Last modified on 30 October 2010, at 15:43

Developing A Universal Religion/Present Day Religions/Hinduism

Hinduism, existing in India for some 5,000 years, has influenced many other religions, and has itself absorbed an enormous variety of beliefs and practices. These shape and colour every aspect of its very intricate metaphysics. Today, Hindus show more uniformity in their behaviour than in their beliefs; however, very few practices are universal to all.

The principal Hindu textual authorities are the three Vedas (the Rig-veda, whose content reaches back to the birth of Hinduism, the Yajur-veda, and the Sama-veda). These books are considered to be revelations about the Supreme Being (Brahman, who is said to be the source and ultimate reality of everything) and are not to be altered in any manner. A fourth veda, the Atharva-veda, is of lesser importance. There are many other Hindu sources of information, particularly the Brahmanas (rituals and myths) and the Upanishads (mystical meditations on the universe and meaning in life), however these authorities are too erudite for most Hindus to comprehend. Practical Hinduism is found in the Smriti (which is allowed to be modified, and which includes epics), many Puranas, and textbooks on sacred law.

Hindu beliefs include the notions that the universe contains many concentric heavens and hells (with India positioned at the centre), that time is both degenerative and cyclical, and that the universe is being intermittently destroyed and reborn. Many Hindus believe the soul leaves the body after death, to be reborn as another person, animal, vegetable, or other entity, with the “level” of rebirth being determined by past actions. Only continuously striving to improve both body and soul and the renunciation of all worldly desires can merit release from this endless recycling. Few Hindus actively seek this ideal. However, the pursuit of this goal has produced two distinct metaphysical and social systems.

“Worldly” Hindus live within an intricate, hierarchical, caste system that binds society and gives each person an identity and purpose. Born into a particular caste, each person is destined to perform certain appropriate duties—to marry within their caste, to raise a son, and to eat traditional food, for instance. Thus, for worldly Hindus, the key concepts of their philosophies are relationships, harmony and detachment or peace—not religion or a concern related to their god’s requirements for them. “Non-worldly” Hindus (who renounce the world) attempt to unite their individual soul with that of Brahman, the universal soul. Many of their practices (such as vegetarianism) have been incorporated into worldly Hinduism.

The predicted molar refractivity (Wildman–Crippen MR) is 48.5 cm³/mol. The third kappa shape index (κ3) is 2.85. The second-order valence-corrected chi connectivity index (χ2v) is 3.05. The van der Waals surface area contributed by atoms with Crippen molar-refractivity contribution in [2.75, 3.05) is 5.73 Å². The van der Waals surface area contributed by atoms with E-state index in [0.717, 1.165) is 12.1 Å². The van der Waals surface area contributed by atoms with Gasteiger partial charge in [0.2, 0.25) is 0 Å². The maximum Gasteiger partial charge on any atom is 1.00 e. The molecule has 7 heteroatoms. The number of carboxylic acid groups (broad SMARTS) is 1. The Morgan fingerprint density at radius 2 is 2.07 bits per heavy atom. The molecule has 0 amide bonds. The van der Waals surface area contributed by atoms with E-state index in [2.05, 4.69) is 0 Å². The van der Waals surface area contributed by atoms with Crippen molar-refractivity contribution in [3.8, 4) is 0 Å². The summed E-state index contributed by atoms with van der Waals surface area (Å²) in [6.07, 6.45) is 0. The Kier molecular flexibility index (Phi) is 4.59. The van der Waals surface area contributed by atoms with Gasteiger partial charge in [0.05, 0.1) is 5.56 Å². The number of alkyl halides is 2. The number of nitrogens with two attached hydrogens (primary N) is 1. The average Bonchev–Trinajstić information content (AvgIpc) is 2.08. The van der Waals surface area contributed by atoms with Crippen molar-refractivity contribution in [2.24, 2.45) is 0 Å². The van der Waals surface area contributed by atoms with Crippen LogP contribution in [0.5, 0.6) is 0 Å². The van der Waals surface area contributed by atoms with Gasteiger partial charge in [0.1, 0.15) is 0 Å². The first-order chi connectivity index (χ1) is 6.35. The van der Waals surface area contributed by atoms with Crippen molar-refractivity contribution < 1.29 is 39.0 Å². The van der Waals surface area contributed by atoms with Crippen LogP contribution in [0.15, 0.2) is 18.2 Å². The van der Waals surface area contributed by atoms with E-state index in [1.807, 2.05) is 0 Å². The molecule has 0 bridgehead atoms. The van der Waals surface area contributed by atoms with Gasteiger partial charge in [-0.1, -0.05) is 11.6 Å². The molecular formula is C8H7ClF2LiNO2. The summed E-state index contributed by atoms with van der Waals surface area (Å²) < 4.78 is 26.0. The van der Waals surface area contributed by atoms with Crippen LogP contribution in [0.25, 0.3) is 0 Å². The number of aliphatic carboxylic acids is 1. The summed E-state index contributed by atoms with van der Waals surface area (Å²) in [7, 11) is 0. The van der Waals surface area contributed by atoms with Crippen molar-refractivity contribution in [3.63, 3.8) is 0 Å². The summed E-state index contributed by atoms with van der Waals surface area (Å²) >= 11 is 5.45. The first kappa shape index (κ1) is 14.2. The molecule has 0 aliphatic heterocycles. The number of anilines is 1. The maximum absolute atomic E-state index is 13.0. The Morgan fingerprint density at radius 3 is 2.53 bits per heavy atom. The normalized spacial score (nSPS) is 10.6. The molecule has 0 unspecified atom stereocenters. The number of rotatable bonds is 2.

Each Hindu community is responsible for erecting and supporting a temple which it then manages. Most Hindus worship one of the male gods, Shiva or Vishnu, or the goddess Devi. However, they may just as readily worship any of hundreds of minor gods, some of whom can be particular to just one village or family.

Social ceremonial occasions include birth, the first time rice is eaten, first male haircut, purification after first menstruation, marriage, pregnancy blessings, cremation, sprinkling funeral ashes in a holy river, and annual ancestral offerings. Less-public daily ceremonials include chanting a hymn to the sun at dawn, and making offerings to the household shrine, or to special garden or village objects. Temples vary from small stone boxes to complex temple cities. Priests offer prayers at sunrise, attend their god, give food remnants to those worshipping, and perform sunset rituals. Processions are normally held each year to carry the god image around the temple, and goats may be sacrificed on special occasions. Numerous colourful and vibrant festivals are held annually, with some allowing all castes to mingle freely. Periodically, individuals (usually male) and, less commonly, entire families make pilgrimages to holy places, often walking hundreds of kilometres en masse to fulfill vows, to seek blessings or give thanks for those received, and to collect water for the household shrine.

Despite its multiple gods, variety in religious expression, diversity and apparent contradictions, the Hindu society flourishes and continues to attract converts, perhaps, in part, because central to its teachings is the universal desire to satisfy the human striving for Shanti, or peace of mind.